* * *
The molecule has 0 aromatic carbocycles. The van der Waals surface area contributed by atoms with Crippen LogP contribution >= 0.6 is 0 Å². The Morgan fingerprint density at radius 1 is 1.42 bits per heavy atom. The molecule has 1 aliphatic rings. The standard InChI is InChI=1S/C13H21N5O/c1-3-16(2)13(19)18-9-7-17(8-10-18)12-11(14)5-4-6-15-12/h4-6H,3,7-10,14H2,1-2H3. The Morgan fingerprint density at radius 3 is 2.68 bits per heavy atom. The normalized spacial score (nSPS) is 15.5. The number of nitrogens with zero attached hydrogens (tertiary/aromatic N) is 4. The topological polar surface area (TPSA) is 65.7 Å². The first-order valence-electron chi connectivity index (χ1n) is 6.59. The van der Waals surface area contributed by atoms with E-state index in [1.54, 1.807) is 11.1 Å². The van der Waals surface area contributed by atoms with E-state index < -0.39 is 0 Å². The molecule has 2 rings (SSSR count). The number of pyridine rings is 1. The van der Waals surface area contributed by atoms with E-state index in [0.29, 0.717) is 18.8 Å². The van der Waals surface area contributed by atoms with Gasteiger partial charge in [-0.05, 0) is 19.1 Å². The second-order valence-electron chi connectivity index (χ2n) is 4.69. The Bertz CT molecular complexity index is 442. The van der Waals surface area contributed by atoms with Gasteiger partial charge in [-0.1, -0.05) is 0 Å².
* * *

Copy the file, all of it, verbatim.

The molecule has 0 aromatic carbocycles. The van der Waals surface area contributed by atoms with Crippen LogP contribution >= 0.6 is 0 Å². The Morgan fingerprint density at radius 1 is 1.42 bits per heavy atom. The molecule has 1 aliphatic rings. The standard InChI is InChI=1S/C13H21N5O/c1-3-16(2)13(19)18-9-7-17(8-10-18)12-11(14)5-4-6-15-12/h4-6H,3,7-10,14H2,1-2H3. The Morgan fingerprint density at radius 3 is 2.68 bits per heavy atom. The normalized spacial score (nSPS) is 15.5. The number of nitrogens with zero attached hydrogens (tertiary/aromatic N) is 4. The topological polar surface area (TPSA) is 65.7 Å². The first-order valence-electron chi connectivity index (χ1n) is 6.59. The van der Waals surface area contributed by atoms with E-state index in [1.54, 1.807) is 11.1 Å². The van der Waals surface area contributed by atoms with E-state index < -0.39 is 0 Å². The molecule has 2 rings (SSSR count). The number of pyridine rings is 1. The van der Waals surface area contributed by atoms with E-state index in [0.29, 0.717) is 18.8 Å². The van der Waals surface area contributed by atoms with Gasteiger partial charge in [-0.05, 0) is 19.1 Å². The second-order valence-electron chi connectivity index (χ2n) is 4.69. The Bertz CT molecular complexity index is 442. The van der Waals surface area contributed by atoms with Gasteiger partial charge in [-0.1, -0.05) is 0 Å².